http://www.scienceblog.com/community/article382.html

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    Scientists show how stem cells change

    Scientists show how stem cells change
    Stanford uses fluorescent mice to track transformation into tissue

    David Perlman, Chronicle Science Editor Friday, November 15, 2002

    --------------------------------------------------------------------------------



    Scientists working with adult stem cells have shown for the first time how they can be transformed, step by step, into fully specialized cells that finally build into complete tissues.

    In a series of delicate experiments, Stanford-based researchers began with stem cells specific to the muscle cells of mice, then saw those cells become true muscle cells that finally assembled themselves into full-scale fibers ready to repair severely damaged muscles.

    Their work in laboratory animals, using the muscle stem cells as a model, could ultimately lead to new therapies for such major human disorders as muscular dystrophy, Parkinson's disease, and even severe injuries and strokes, the scientists say.

    "Treating people is the holy grail of our research," said Helen M. Blau, a professor of molecular pharmacology and immunology at Stanford University Medical Center, "but we're still a long way from that goal."

    Blau, who is leading the research team, and Mark LaBarge, a graduate student in her laboratory, published a report on their new experiments Thursday in the journal Cell, which has long carried major scientific reports on advanced biology research.

    In Blau's Stanford lab her team investigates how varied cells in the body become differentiated during development, and how cell growth and differentiation can sometimes go awry.

    Over the past three years, research by Blau's group and others has shown that the immature cells in the bone marrow of adult mice can also be transformed into cells of other organs like the heart, the liver and the brain,

    but the process is one of the major mysteries of human and animal biology.

    In fact, some scientists have maintained that this kind of transformation in adult bone marrow cells is highly unlikely, although it is well-known in the stem cells of embryos.

    Stem cells are undifferentiated cells that are capable of growing and transforming themselves into the more than 200 mature cell types that make up all the tissues of the body. And although when they originate in the bone marrow where they are known to become blood cells, they are also found in many other organs where they are specific to those organs.


    GLOWING PROTEINS
    In a recent series of extremely delicate experiments, Blau and LaBarge first used intense radiation to destroy all the bone marrow in a group of adult mice. Then they injected the mice with fresh bone marrow taken from other genetically-altered mice whose genes produced a protein that made their tissues turn a bright fluorescent green so their cells could be clearly observed under the microscope.

    Within a few months after the experiments began, the researchers detected muscle-specific stem cells -- known as satellites cells -- that glowed fluorescent green in all the mice, indicating that the cells had in fact originated within the transplanted marrow.

    Then Blau and LaBarge divided the mice into two groups. One group remained sedentary in their cages while the other animals were allowed to run continuously inside the same kind of running wheels that kids use for their pet hamsters and gerbils that love to run at night.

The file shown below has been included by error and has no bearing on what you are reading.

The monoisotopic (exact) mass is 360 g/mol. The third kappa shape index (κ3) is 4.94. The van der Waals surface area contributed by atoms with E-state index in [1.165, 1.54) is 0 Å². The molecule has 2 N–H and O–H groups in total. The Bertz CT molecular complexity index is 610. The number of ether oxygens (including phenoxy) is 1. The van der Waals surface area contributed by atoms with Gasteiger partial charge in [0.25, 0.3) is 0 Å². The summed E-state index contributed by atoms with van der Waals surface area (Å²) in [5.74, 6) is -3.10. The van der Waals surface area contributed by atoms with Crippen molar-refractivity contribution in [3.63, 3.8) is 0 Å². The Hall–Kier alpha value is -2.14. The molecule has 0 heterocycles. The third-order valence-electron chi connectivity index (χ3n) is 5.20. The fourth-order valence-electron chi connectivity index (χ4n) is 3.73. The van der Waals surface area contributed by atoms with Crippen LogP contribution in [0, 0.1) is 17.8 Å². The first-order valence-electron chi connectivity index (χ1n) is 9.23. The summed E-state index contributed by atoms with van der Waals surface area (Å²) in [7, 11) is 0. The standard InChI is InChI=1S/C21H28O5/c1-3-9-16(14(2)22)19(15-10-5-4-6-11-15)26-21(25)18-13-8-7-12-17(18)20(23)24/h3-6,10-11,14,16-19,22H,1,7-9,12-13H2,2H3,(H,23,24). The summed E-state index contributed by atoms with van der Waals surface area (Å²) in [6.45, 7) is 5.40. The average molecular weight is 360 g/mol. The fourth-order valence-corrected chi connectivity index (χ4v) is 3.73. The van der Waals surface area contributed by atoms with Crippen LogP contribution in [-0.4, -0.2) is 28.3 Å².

GENERATING MUSCLE
    The mice in the running wheels ran about four miles a night for six months until their muscles -- glowing brightly in fluorescent green -- were likely to be severely damaged. But the researchers found microscopic evidence that the muscle-specific stem cells which had originated in the mouse bone marrow had by now matured into full-fledged muscle cells that multiplied and in turn became bright green muscle fibers capable of repairing the damage.

    The bodies of the sedentary mice also carried the muscle-specific stem cells, and even a few muscle cells, but the animals that had exercised so heavily had developed 20 times more muscle fibers than their sedentary littermates, Blau and LaBarge reported.

    It was apparent to the researchers that the muscle damage in the mice must have sent out some kind of mysterious signals that prompted the glowing stem cells to multiply and differentiate into mature muscle cells, Blau said in an interview this week. Just what those signals might be -- perhaps some unknown growth factor -- requires still more research, "but it's clearly a damage response signal," she said.


    MORE CONTROVERSY
    Because Blau's work shows clearly that adult stem cells are capable of turning into many different types of cells, it is likely to become part of the political controversy over research using stem cells from early-stage embryos. The Bush administration has already limited such research.

    Although human embryonic stem cells are obtained from cell clusters left over and discarded after in-vitro fertilization, their use in science is condemned as immoral by many political conservatives although scientists insist they are crucial to many fields of disease-fighting research.

    Blau and her colleagues insist that investigations into both kinds of stem cells are crucial.

    "All this extraordinarily valuable work going on in many laboratories is still in its early stages, and we can't know yet which kinds of stem cells -- either embryonic or adult -- will yield the better results," Blau said. "It will depend on the goals of our human disease research and we mustn't kill either avenue, because we can all learn from each other."

    E-mail David Perlman at dperlman@sfchronicle.com.